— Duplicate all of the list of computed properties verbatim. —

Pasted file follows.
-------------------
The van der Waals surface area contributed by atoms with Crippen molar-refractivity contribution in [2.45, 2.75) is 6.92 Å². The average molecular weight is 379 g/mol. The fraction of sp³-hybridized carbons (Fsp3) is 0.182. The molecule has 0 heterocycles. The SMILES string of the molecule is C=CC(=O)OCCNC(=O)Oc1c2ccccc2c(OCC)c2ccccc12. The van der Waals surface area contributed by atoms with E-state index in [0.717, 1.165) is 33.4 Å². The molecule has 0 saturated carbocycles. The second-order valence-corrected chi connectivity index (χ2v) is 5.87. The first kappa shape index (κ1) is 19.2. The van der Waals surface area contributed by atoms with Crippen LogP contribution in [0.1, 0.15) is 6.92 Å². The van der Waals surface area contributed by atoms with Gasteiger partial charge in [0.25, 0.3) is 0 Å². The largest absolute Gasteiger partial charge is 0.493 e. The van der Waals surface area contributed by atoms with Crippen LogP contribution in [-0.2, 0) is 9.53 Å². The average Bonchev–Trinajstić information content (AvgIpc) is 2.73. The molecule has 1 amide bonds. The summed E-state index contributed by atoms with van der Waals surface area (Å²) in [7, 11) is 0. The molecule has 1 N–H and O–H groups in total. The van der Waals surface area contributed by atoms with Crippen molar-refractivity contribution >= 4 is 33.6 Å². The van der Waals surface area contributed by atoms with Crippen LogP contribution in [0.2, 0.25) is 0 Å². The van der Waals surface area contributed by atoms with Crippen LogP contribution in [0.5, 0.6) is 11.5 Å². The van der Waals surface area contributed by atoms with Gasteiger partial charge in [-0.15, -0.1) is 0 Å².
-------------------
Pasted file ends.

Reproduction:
The van der Waals surface area contributed by atoms with Crippen molar-refractivity contribution in [2.45, 2.75) is 6.92 Å². The average molecular weight is 379 g/mol. The fraction of sp³-hybridized carbons (Fsp3) is 0.182. The molecule has 0 heterocycles. The SMILES string of the molecule is C=CC(=O)OCCNC(=O)Oc1c2ccccc2c(OCC)c2ccccc12. The van der Waals surface area contributed by atoms with E-state index in [0.717, 1.165) is 33.4 Å². The molecule has 0 saturated carbocycles. The second-order valence-corrected chi connectivity index (χ2v) is 5.87. The first kappa shape index (κ1) is 19.2. The van der Waals surface area contributed by atoms with Crippen LogP contribution in [0.1, 0.15) is 6.92 Å². The van der Waals surface area contributed by atoms with Gasteiger partial charge in [0.25, 0.3) is 0 Å². The largest absolute Gasteiger partial charge is 0.493 e. The van der Waals surface area contributed by atoms with Crippen LogP contribution in [-0.2, 0) is 9.53 Å². The average Bonchev–Trinajstić information content (AvgIpc) is 2.73. The molecule has 1 amide bonds. The summed E-state index contributed by atoms with van der Waals surface area (Å²) in [7, 11) is 0. The molecule has 1 N–H and O–H groups in total. The van der Waals surface area contributed by atoms with Crippen molar-refractivity contribution >= 4 is 33.6 Å². The van der Waals surface area contributed by atoms with Crippen LogP contribution in [0.2, 0.25) is 0 Å². The van der Waals surface area contributed by atoms with Crippen LogP contribution in [0.5, 0.6) is 11.5 Å². The van der Waals surface area contributed by atoms with Gasteiger partial charge in [-0.15, -0.1) is 0 Å².